Reviewing the Heretical Guide to Ember.js

Philip Poots · 20 Jun 2013

Giles Bowkett released his latest ebook, ‘Heretical Guide to Ember.js’ yesterday, selling at $47 (USD) for an 108 page PDF. If you come from a background of server-side programming, are unfamiliar with GUI development, and have struggled with the paradigm shift that the concepts in Ember.js represent, you will save yourself a lot of head-scratching and brow-furrowing with this book.

Mr. Bowkett has done all that for you, so you don’t have to, and returned to tell the tale; descending into the bowels of Ember.js while thinking critically and writing (heretically) about his experience in his own lucid, entertaining and inimitable style. He introduces you to, and provides a critique of, Ember’s implementation of MVC.

“the book offers a heretical perspective on Ember MVC which, in my opinion, clears up a lot of the confusion”
—p. 2

Mr. Bowkett

Those of you who are familiar with the writings of Mr. Bowkett are aware of his no holds barred approach and he certainly doesn’t pull any punches in his latest book. The good news is that you will be better off for it. Whether it be lambasting the creators for their lazy approach to one of the hardest problems in computer science or peeling back the facade to reveal inner workings central to understanding Ember.js, Mr. Bowkett does not disappoint.

“I’ll probably aggravate some Ember fanatics”
—p. 4

The Book

The book itself is one-hundred and eight pages of text, code and screenshots. If there were a criticism to be made, it would be that taking out repeated code samples and images reduces it by about twenty-five percent*. Though, in fairness, they are central to the text and part of Mr Bowkett’s gradual, layered instruction, ensuring that each concept is presented clearly and in isolation.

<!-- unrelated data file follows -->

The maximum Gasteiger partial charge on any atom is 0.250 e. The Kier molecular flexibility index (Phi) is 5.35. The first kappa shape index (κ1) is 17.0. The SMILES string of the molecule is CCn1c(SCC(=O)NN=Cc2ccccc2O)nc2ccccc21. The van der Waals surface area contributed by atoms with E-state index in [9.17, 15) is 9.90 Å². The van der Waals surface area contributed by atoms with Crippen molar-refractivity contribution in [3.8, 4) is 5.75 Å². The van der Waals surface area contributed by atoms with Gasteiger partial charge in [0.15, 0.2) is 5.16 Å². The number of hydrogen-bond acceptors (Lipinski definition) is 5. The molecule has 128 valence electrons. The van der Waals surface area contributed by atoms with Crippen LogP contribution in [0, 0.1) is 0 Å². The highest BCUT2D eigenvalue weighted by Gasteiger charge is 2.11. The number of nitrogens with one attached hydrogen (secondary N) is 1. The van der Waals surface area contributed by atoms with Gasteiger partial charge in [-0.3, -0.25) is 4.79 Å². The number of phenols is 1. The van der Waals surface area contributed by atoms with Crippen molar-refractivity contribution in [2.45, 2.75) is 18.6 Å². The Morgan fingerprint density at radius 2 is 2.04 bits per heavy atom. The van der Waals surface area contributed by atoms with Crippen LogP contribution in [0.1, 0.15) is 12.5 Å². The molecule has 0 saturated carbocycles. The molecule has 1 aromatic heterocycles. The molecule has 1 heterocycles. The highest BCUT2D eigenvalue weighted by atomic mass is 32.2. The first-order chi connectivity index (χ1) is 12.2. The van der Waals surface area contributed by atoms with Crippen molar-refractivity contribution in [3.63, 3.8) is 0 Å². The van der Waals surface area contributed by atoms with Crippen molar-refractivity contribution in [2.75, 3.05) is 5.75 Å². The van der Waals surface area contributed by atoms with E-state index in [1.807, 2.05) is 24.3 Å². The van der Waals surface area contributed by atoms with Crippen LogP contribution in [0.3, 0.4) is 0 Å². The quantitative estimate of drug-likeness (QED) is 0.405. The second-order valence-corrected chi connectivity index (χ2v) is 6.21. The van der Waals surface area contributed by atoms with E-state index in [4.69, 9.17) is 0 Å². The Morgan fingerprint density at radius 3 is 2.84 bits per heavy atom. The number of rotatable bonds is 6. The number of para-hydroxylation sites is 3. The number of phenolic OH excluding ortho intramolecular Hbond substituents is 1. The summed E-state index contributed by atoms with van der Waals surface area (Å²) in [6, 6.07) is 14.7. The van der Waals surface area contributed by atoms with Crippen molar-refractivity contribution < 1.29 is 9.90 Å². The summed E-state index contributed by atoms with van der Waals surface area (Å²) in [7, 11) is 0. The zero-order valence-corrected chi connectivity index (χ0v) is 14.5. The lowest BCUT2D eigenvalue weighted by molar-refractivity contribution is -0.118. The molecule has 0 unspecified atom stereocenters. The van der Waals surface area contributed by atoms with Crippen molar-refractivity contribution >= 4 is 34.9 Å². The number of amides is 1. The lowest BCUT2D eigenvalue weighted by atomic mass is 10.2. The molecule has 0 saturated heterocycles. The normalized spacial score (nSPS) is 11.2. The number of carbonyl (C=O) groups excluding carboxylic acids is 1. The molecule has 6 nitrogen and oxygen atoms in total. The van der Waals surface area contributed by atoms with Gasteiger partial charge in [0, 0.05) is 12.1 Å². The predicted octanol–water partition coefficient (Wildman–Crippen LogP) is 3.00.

A chess board at the starting position

Fig. 1 A chess board in the browser.

The Approach

Mr. Bowkett focuses intensely on the conceptual framework that Ember gives you at the expense of minor details. (Think, how do the parts fit together and what are they for, instead of, how do the individual parts work.) And this lends the book a certain longevity despite any changes that might happen in Ember’s API, making a mockery of those who voice concerns about purchasing a book on Ember before it has hit 1.0.

You are walked through a series of examples in ascending complexity, building a simple Hello World app, adding interactivity, moving on to a more involved GitHub Issues browser and finishing up by implementing a browser based chess game in Ember, complete with explanations and reflections along the way.

The Code

Code examples are used liberally and all of the code from the book is part of the download, split into handy snapshots. One of the projects is on GitHub as a complete application. The book was written with RC3 and does not deal with Ember Data.


This is a book with a specific audience and a specific goal: allow experienced developers to smash through the sharp learning curve and understand the foreign concepts quickly. I would recommend it especially to those with a good server side understanding of MVC and who have no GUI development background. It is like a zip fastener that will bind your mental model to Ember’s with a minimum of fuss. Complete beginners might not have the prerequisite knowledge of classical MVC or object-oriented design necessary to get the most out of it.

The scope is limited however, and doesn’t go into any great detail on other topics. At $47 you might find it a little steep, but if you factor in a week (or more) of evenings trying to get over the initial hump alone, the book is more than worth it.

To settle the debate at the bottom of Mr. Bowkett’s blog post, ‘Heretical Guide to Ember.jsis the best book on Ember.js, because it’s finished, it’s focused, it’s fit for purpose, and it’s fun. ■

* An educated guess. Of course that criticism would only apply if you judge a book’s quality by its length, which is a ridiculous assumption to make anyway. I’d like books to take as few words as is necessary to teach me what I need to know.